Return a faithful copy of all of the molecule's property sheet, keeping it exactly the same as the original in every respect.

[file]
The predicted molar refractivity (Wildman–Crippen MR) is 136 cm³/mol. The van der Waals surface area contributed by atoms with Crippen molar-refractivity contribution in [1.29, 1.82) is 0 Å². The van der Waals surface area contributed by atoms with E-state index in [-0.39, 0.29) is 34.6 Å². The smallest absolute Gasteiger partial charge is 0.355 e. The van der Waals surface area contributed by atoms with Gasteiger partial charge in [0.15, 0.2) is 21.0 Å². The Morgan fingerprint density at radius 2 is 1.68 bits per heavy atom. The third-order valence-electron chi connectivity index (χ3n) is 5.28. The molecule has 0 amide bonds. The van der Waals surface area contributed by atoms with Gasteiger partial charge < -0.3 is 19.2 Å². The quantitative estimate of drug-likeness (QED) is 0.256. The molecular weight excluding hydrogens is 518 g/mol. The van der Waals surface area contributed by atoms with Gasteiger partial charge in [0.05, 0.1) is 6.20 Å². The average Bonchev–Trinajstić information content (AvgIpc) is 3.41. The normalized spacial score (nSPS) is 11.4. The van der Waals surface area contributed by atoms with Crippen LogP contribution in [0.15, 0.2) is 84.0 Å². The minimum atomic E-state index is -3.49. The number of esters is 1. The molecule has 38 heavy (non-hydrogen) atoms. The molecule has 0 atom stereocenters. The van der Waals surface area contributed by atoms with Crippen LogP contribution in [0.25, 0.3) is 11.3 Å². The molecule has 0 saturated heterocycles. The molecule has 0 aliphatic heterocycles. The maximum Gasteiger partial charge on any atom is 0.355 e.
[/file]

The predicted molar refractivity (Wildman–Crippen MR) is 136 cm³/mol. The van der Waals surface area contributed by atoms with Crippen molar-refractivity contribution in [1.29, 1.82) is 0 Å². The van der Waals surface area contributed by atoms with E-state index in [-0.39, 0.29) is 34.6 Å². The smallest absolute Gasteiger partial charge is 0.355 e. The van der Waals surface area contributed by atoms with Gasteiger partial charge in [0.15, 0.2) is 21.0 Å². The Morgan fingerprint density at radius 2 is 1.68 bits per heavy atom. The third-order valence-electron chi connectivity index (χ3n) is 5.28. The molecule has 0 amide bonds. The van der Waals surface area contributed by atoms with Gasteiger partial charge < -0.3 is 19.2 Å². The quantitative estimate of drug-likeness (QED) is 0.256. The molecular weight excluding hydrogens is 518 g/mol. The van der Waals surface area contributed by atoms with Gasteiger partial charge in [0.05, 0.1) is 6.20 Å². The average Bonchev–Trinajstić information content (AvgIpc) is 3.41. The normalized spacial score (nSPS) is 11.4. The van der Waals surface area contributed by atoms with Crippen LogP contribution in [0.15, 0.2) is 84.0 Å². The minimum atomic E-state index is -3.49. The number of esters is 1. The molecule has 38 heavy (non-hydrogen) atoms. The molecule has 0 atom stereocenters. The van der Waals surface area contributed by atoms with Crippen LogP contribution in [0.25, 0.3) is 11.3 Å². The molecule has 0 saturated heterocycles. The molecule has 0 aliphatic heterocycles. The maximum Gasteiger partial charge on any atom is 0.355 e.